Easily one of the most recognizable butterflies in America, monarchs hold a special place in the hearts of many garden lovers. These beautiful orange and black creatures are always a delight to see in any garden. What makes monarchs so special, and why is Shaver’s Creek taking the time to monitor them this summer?
Monarchs are unique in the fact that they are the only butterfly known to migrate south and north as birds do. Because the adult butterflies are unable to survive the harsh winters of the north, they must make the nearly 3,000 mile journey south each year. The monarchs we see in Pennsylvania are “Eastern North American Monarchs”, and their over-wintering site is in the mountains of Mexico. When they are migrating, a monarch can cover 50-100 miles in a single day!
Once they make it to their southern destination, the butterflies will “cluster” together, completely covering trees in a thick blanket of monarchs. They stay as still as possible through the winter to conserve energy for laying eggs in the spring.
When spring does come, the monarchs who over-wintered complete their lifecycle by laying eggs for a new generation. Whereas the journey south was completed by a single generation of monarchs, the trip north will take about 4 generations. By the time the monarchs reach us in Central Pennsylvania, they have already cycled through a few generations.
Across the nation there are several monarch monitoring programs, employing citizens to record the number and frequency of monarchs in their area. These efforts exist because the monarch butterfly population seems to be declining. There are many reasons this could be happening, from milkweed habitat destruction to parasites attacking the caterpillar stage of the insect. The purpose of the project Shaver’s Creek is a part of, the Monarch Larval Monitoring Project, is to track the number of monarch caterpillars and adults we observe in our milkweed patch.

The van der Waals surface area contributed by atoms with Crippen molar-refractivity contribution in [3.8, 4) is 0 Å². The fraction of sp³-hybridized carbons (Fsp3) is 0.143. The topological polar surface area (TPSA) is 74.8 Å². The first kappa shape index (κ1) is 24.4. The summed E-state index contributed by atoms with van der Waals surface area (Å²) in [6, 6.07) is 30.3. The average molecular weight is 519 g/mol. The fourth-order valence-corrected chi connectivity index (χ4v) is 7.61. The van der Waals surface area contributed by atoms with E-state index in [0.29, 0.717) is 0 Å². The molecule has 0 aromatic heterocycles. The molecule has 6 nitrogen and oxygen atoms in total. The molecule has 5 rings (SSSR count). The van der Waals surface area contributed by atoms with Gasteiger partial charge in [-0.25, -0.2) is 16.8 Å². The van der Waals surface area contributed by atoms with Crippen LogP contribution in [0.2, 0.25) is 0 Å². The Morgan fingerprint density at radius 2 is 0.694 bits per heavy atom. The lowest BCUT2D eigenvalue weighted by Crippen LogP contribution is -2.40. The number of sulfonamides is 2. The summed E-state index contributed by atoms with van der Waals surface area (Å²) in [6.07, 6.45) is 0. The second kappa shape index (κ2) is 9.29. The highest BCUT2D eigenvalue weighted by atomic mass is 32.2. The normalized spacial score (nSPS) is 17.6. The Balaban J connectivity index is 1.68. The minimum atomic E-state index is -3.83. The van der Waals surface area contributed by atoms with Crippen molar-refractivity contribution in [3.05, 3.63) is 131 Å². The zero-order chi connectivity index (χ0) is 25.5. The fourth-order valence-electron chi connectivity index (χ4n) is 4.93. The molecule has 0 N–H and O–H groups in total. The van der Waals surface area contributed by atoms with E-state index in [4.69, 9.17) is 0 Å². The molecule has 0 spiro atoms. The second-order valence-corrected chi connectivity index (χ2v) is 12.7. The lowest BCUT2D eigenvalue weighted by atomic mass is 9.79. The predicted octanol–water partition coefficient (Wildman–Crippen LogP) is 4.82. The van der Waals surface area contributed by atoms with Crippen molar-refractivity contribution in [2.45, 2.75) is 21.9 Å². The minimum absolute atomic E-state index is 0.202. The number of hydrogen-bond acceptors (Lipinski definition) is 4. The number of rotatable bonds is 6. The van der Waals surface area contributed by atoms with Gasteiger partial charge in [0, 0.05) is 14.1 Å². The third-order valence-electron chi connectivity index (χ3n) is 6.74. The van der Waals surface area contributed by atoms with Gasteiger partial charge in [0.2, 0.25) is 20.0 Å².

Speaking of observing monarchs, can you tell the difference between a male and female adult monarch butterfly? If you look closely these two pictures, you will notice that one butterfly has two black dots on the veins closest to the butterfly’s body. Monarchs with these markings are males, and the dots are scent glands that help them attract females!
~ Jillian “Chicory” Hanelly, Summer 2012 Plant Science Intern
One thought on “Dispatches from the Patch Part III — Meet the Monarchs”
I just found a monarch caterpillar in Cameron County today August 19. Since from raising them many years ago i know you do not let them go after the third week of Sept i was wondering if this is enough time for it to Chrysalize (?) and be on its way south?
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